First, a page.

Supreme Court, Scottish Highlanders, Heller discussed on Today, Explained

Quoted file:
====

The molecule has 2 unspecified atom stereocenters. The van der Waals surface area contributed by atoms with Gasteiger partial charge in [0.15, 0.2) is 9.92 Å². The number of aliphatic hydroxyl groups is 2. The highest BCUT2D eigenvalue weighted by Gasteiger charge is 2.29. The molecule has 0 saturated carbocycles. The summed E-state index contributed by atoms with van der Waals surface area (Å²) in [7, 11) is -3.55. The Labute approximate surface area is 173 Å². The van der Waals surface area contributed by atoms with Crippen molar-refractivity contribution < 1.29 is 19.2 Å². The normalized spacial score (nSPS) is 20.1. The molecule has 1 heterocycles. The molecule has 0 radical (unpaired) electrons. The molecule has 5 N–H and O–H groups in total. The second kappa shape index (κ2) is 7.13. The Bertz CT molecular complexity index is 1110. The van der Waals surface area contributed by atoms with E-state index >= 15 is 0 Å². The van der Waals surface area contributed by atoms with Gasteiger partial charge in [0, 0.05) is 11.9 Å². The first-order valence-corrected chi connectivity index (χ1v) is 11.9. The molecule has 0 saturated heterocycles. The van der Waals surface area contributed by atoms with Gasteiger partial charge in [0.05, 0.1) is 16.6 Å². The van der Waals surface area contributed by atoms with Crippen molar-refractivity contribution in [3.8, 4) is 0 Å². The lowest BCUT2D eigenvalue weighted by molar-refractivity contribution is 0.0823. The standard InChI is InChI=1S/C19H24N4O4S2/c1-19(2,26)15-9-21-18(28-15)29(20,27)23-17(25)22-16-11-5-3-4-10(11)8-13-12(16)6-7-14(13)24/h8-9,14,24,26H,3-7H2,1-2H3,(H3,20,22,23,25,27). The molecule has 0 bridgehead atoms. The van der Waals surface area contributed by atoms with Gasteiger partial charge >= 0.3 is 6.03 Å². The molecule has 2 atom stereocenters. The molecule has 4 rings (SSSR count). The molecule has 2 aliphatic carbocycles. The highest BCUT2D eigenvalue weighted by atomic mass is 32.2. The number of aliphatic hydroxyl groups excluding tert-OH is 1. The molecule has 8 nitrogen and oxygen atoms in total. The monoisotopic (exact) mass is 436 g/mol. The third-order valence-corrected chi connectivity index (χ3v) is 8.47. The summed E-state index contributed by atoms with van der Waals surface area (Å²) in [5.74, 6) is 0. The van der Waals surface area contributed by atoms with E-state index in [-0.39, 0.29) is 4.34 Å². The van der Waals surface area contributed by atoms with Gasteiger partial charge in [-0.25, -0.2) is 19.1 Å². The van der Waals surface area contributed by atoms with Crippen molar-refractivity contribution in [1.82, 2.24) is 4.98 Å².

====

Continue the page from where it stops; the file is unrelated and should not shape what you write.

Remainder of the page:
Moment the Supreme Court is entering the debate over the Second Amendment right to bear arms. Today's case is aroused huge interest among citizens and politicians alike and it is divided even the president and vice president. March 18th, 2008, the day the Heller case was argued that the Supreme Court, everyone understood how high the stakes were. It is the people. Outside in front of the Supreme Court protesters by the hundreds were marching and chanting in favor of gun rights and in favor of gun control. Journalist from all over the world descended upon the Supreme Court that day. And inside the supreme courthouse. We will hear argument today in case zero 7 two 90 District of Columbia versus Heller. This was the first time in our history, the Supreme Court would directly try to figure out what the Second Amendment means. Mister dellinger. And immediately. Good morning, mister chief justice and may please the court. D.C.'s lawyer Walter dellinger gets up and jumps right into it. Second Amendment was a direct response. And he sort of begins with the central question like, what was James Madison thinking when he wrote this super confusing sentence like 200 years ago? Was he thinking about the individual people and the right to own a gun or was he thinking about the collective right of the militia to own a gun? To consider, is the phrase protecting a right to keep and bear arms. And he says, if you look at the phrase. The phrase keep and bear arms. How it was used at the time? Every person who used the phrase bear arms, used it to refer to the use of arms in connection with militia service. The interest that if you look at some of Madison's rough drafts of the Second Amendment, it's pretty clear that when he says people have a right to bear arms, all he really means is like report for duty. Even if the language of keeping and bearing arms were ambiguous, he had been first clause confirms that the right is militia related. It's a thing. If you're right, mister dellinger. Chief justice Roberts jumps in, like, wow, wow, wow, wow. Why would they say the right of the people to keep arms? They meant just the people in the state militias. Why wouldn't they say state militias have the right to keep arms? This is chief justice. I believe that the phrase, the people, and the phrase the militia were really in sync with each other. The federalist farmer uses the phrase, the people are the militia, the militia, the right, doesn't that cut against you if the militia included all the people, it includes all the people. Yes, I do believe it includes all the people. At this point, everyone sort of jumps in a bunch of justices. Start interrupting each other. It's kind of like a scrum and they're all trying to figure out, okay, so when Madison wrote the phrase. The right of the people to keep it bear, I'm sure not be in French. Like, who were the people he was talking about? Thinking of the people. What those words meant. Was the people just the militia or everyone, all the people. What is the relationship between the second part of the sentence, the people part, and the first part of the sentence? The militia part. They go into like Sonya and common law, right? He speaks of common law. Scottish highlanders. Scottish highlanders for some reason. At one point, the subject is arms in both clauses as they even sort of start to diagram Madison's sentence. I think as this court and the net result, according to Adam Winkler, was the four liberals, Stevens, souter Breyer, Ginsburg. Seemed to want to emphasize the militia part of the sentence, and then you had the four conservative justices, Scalia, Thomas, Alito, Roberts. Who seemed to want to emphasize the people part of the sentence, the second part. I don't see how there's any contradiction. And team people's team captain, the quarterback, the first chair that day was, without a doubt, justice Antonin Scalia. Why isn't it perfectly plausible indeed reasonable to assume that since the framers knew that the way militias were destroyed by tyrants in the past was not by passing a law against militias, but by taking away the people's weapons. A year throughout the arguments is that Scalia is very, very forwardly pressing the sort of individual rights argument speaks of the right of the people. And justices like David souter, the kind of the military are arguing back saying what about the collective, the militia. This goes on for well over an hour, the justices sort of grilling the lawyers, arguing amongst themselves, everybody trying to figure out what was in James Madison's head. Until finally, just as briar, one of the liberal justices is like, you're saying that this is unreasonable. Hold the phone. And that really is my question. Forget what Madison intended, there is no way for us to know. Let's talk about now. Let's talk about gun violence. This sentence was most definitely written about muskets. What about handguns and assault rifles? What is reasonable now? 80 to a 100,000 people every year in the United States. Are either killed or wounded in gun related homicides or a crimes or accidents or suicides, but suicides and more questionable. That's why I say 80 to a 100,000. Now, in light of that, why isn't a ban on handguns? A reasonable or a proportionate response on behalf of the District of Columbia. Because your honor, for the same reason it was offered by numerous military officers at the highest levels of the U.S. Military. It all branches of service, writing in two briefs, they agree with us that the handgun ban serves to weak in America's military preparedness because Alan gura basically argues when you take away people's guns, they're going to be less prepared if and when they enlist in the army, to which justice Breyer is like, they can still practice shooting. With their rifles, which weren't banned in D.C. they can go to gun ranges, I guess, in neighboring states. But does that make it unreasonable for a city? With a very high crime rate, assuming that the objective is what the military people say to keep us ready for the draft, if necessary. Is it unreasonable for a city with that high crime rate? To say no handguns here. You want to say yes. That's your answer. Well, you want to say yes, that's correct, but I want to hear what the reason is because there's a big crime problem. I'm simply getting you to focus on that. That, by the way, it was justice Scalia telling Alan gura how to answer justice Breyer's question. The answer is yes, it's justice Scalia noted. And it's unreasonable. And it actually fails any standard of review that might be offered under such a construction of the individual right because proficiency with handgun, as anyway, the oral arguments last 97 minutes. Far longer than most other cases, and going into the arguments, many Supreme Court watchers figured the case would be a close 5 four decision, and it could go either way. And as with all of these close cases, the question was, what would Anthony Kennedy, the swing justice do? As in so many issues in America, it comes down to what does Anthony Kennedy believe. So at the oral argument and I had the good fortune to be at the oral argument in the Heller case, everyone was looking to hear what would he say about the Second Amendment. His was really the vote that counted, and the very first comment he made. So that even if you left and had nothing to do with the concern of this remote settler to defend himself and his family against hostile Indian tribes, outlaws, wolves and bears and grizzlies and things like that. One of the first things he said was about bears. Like not bare arms, but grizzly bears..